Come Again? 13 Things Canadians Say that Confuse Americans

Though they share an expansive border of 5525 miles, Americans and Canadians are often at odds with the meaning of things.

But They’re Both English, Right?

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While both languages are technically English, the difference between the two can, at times, be stark.

Canada tends to favor British English spelling, while America prefers to do things their own way.

1. Hydro Bill

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The United States might have hydropower sources, but in Canada, hydropower is the primary source of electricity. So, rather than an electrical bill, Canadians receive a hydro bill. 

2. Going Out for a Rip

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Nothing to do with tides; going out for a rip in Canada means going for a drive, excursion, or snowmobile ride.

3. Paying with Loonies and Toonies

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Words that sound straight out of a Dr. Seuss storybook, loonies and toonies are actually Canadian slang for one-dollar and two-dollar coins. 

4. Parkade

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Why say parking lot when you could say parkade? In Canada, a multi-level parking lot is officially referred to as a parkade. 

5. A Double-Double

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For a morning boost, an American citizen may order an espresso or even a venti latte.

In Canada, however, a double-double refers to a coffee prepared with two creams and two sugars. 

6. Hang a Larry or Roger

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Though it sounds morbid, hanging a Larry or hanging a Roger actually implies a left or right turn while driving. Larry for ‘left’ and roger for ‘right.’

7. Chirping or Beaking Somebody

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You might guess kissing, but these bird-like verbs actually mean ‘to make fun of.’ 

8. You’re a Keener

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As inferred, a keener is an overly-keen individual. The term is similar to brown-nosing and absolutely not what you want to be called by your boss. 

9. Don’t Forget Your Toque

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A toque is essential for the cold Canadian winters. It’s a warm winter hat!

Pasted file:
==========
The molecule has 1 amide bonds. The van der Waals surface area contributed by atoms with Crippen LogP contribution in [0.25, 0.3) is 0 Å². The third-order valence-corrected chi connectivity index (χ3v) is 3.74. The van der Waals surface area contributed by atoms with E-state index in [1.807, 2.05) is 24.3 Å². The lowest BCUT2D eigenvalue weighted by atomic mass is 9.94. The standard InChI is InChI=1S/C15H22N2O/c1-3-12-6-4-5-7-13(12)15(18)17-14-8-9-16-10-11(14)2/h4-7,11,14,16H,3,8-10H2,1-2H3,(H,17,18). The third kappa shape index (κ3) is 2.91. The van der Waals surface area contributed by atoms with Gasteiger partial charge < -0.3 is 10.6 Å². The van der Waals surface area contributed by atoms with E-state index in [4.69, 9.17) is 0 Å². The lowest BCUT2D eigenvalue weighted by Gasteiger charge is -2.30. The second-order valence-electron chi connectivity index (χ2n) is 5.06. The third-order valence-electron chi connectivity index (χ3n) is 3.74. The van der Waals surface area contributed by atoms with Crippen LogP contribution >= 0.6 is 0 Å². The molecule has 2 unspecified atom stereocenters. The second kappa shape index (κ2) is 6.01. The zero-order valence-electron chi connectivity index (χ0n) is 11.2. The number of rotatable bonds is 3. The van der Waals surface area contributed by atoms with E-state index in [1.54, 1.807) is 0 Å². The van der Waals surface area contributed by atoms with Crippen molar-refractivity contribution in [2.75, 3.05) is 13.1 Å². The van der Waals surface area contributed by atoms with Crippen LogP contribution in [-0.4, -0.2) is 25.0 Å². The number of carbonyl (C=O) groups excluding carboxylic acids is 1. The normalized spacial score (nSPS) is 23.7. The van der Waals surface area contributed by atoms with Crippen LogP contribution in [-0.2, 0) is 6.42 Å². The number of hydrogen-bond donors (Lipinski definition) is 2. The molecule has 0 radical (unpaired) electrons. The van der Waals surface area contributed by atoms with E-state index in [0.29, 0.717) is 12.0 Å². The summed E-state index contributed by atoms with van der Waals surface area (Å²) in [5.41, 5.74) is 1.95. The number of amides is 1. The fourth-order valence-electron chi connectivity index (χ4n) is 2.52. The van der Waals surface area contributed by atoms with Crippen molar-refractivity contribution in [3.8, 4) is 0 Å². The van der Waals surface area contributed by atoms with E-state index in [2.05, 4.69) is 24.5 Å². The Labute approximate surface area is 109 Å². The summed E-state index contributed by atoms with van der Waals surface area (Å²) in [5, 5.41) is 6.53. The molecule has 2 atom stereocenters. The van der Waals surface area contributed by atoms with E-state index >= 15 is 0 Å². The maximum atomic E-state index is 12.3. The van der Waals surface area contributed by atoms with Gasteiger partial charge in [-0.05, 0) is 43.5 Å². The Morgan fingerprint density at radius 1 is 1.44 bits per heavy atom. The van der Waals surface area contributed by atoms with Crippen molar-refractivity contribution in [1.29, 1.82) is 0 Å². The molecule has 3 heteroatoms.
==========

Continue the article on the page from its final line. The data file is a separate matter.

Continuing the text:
10. Bring a Mickey

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Not referring to a particularly famous mouse, a Mickey in Canada is actually a standard-sized bottle of liquor. 

11. A Bunny-Hug

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Sounds sweet? A bunny-hug is almost exclusively used in Saskatchewan, a western province in Canada.

It refers to what Americans might call a hoodie. 

12. Canuck

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While not an endearment, ‘canuck’ can be close.

It refers to an authentic Canadian, often carrying a sense of camaraderie. 

13. Rink Rat

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Spend a lot of time down at the ice rink? You may find this title following you.

Canada is top of the world leaderboard in Ice Hockey, so this term is likely used frequently.

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Language Lines Becoming Blurred 

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With the number of Canadian citizens in the United States fast approaching one million, it is possible that these phrases may become part of the dialect very soon.

Whether the practical parkade is the first to approach or the favorite loonies and toonies, only time will tell.

This article was produced by TPR Teaching.

Caitriona Maria is an education writer and founder of TPR Teaching, crafting inspiring pieces that promote the importance of developing new skills. For 7 years, she has been committed to providing students with the best learning opportunities possible, both domestically and abroad. Dedicated to unlocking students' potential, Caitriona has taught English in several countries and continues to explore new cultures through her travels.

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